Washington, D.C. Newsroom, Sep 17, 2022 / 09:00 am (CNA).
A new scholarship program aims to support future members of the workforce with an “authentically Catholic” education, thanks to a recent initiative started by three young men who are still in college themselves.
“We want to produce missionaries because we’re a missionary Church,” said Andres Donavan, vice president of outreach for The St. Robert Bellarmine Fund and a junior at Franciscan University of Steubenville.
“We want Catholic employees to go out and help work on the culture from the workforce,” he told the Register, and “an authentically Catholic university” can help them “see their work, see their education from the Church perspective.”
Applications are open for the new scholarship program established by the Bellarmine Fund, which was founded by three young men who met at a Jesuit high school in Tampa, Florida — Donavan, Justin Bailey, and Matthew Uzdavinis — as they recognized a need for scholarships for students committed to a Catholic education.
High-school seniors of the 2023 and 2024 graduating classes are eligible to apply for one of 10 available scholarships for each respective year, organizers told the Register.
Requirements to apply for the scholarships, for $8,000 per year and renewable for up to four years, include an essay speaking to a desire for Catholic formation, the family’s financial situation, and a GPA that demonstrates a commitment to education. Those interested should apply by Jan. 31, 2023.
Most of the schools accepted by the Bellarmine Fund scholarship fall under “The Newman Guide” of Catholic higher education institutions that have been assessed by the Cardinal Newman Society, an organization whose stated mission is “to promote and defend faithful Catholic education.”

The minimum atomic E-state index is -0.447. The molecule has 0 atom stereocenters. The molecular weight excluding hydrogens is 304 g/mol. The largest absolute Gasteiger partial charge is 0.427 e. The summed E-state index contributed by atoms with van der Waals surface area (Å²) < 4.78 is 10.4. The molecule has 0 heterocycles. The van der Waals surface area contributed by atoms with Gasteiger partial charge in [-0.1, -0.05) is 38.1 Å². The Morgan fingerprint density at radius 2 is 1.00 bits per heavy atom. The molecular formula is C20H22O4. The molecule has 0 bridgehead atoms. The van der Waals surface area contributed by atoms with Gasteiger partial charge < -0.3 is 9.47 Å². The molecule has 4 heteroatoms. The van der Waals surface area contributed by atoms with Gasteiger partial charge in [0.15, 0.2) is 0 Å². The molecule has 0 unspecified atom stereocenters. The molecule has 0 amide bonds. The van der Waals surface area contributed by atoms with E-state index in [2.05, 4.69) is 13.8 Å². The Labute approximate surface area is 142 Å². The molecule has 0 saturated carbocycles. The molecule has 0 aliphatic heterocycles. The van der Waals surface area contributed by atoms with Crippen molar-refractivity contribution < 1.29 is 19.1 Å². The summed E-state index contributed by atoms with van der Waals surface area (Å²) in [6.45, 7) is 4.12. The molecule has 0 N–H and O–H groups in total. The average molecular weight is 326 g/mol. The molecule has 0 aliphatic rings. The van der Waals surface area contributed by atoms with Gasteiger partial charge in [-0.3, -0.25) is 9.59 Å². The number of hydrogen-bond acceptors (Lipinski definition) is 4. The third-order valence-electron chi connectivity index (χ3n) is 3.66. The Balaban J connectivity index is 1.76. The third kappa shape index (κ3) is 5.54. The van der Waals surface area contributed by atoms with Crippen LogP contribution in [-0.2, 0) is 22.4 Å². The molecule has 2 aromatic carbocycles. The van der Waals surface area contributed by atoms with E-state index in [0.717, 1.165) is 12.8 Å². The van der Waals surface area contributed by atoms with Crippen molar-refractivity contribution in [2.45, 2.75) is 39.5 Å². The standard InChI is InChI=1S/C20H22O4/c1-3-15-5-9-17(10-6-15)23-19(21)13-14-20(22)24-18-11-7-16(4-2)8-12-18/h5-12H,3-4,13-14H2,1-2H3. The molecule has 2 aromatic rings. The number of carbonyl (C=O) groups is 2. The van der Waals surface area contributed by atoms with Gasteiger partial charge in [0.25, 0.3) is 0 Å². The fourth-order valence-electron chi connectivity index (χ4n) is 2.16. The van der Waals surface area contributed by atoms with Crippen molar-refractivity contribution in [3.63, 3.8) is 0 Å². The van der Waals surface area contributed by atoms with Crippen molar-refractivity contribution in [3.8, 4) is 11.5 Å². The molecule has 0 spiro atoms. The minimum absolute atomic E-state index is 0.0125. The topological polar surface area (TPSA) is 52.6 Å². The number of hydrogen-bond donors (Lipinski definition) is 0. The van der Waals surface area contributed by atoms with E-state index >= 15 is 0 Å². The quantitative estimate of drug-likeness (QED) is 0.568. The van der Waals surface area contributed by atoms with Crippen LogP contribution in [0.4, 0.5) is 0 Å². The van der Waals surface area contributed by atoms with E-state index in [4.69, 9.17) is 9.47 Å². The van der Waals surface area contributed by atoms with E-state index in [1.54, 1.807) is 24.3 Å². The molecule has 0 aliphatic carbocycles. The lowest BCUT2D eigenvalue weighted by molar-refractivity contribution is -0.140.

“‘The Newman Guide’ is trusted to provide authentic analysis of Catholic universities to help parents and students figure out where the universities are authentically Catholic,” Donavan said.
Bailey, president of outreach for the Bellarmine Fund who is currently attending the University of Florida, told the Register, “We just thought that this is a great way to kind of combat the really bad education that has been happening with regard to philosophy and theology at most institutions.”
“We really wanted to reward the faithful Catholics who wanted to pursue the truth,” who “wanted to pursue Our Lord at these universities that are also faithful to tradition,” continued Bailey.
Bailey is a family member of the Bailey Family Foundation, an organization that provides university-level scholarships and through which the Bellarmine Fund has been made possible.
The other co-founder, Matthew Uzdavinis, is currently attending Ave Maria University.
Challenging Cultural Climate
In speaking to the benefit of a Catholic college degree, Kelly Salomon, director of family and parish programs for the Cardinal Newman Society, highlighted the challenges faced by young Catholics in today’s cultural climate.
“How does a young Catholic navigate today’s dangerous culture without a faithful Catholic education, without truly knowing the faith, understanding how it relates to every area of knowledge and life, and being able to defend it?” Salomon told the Register.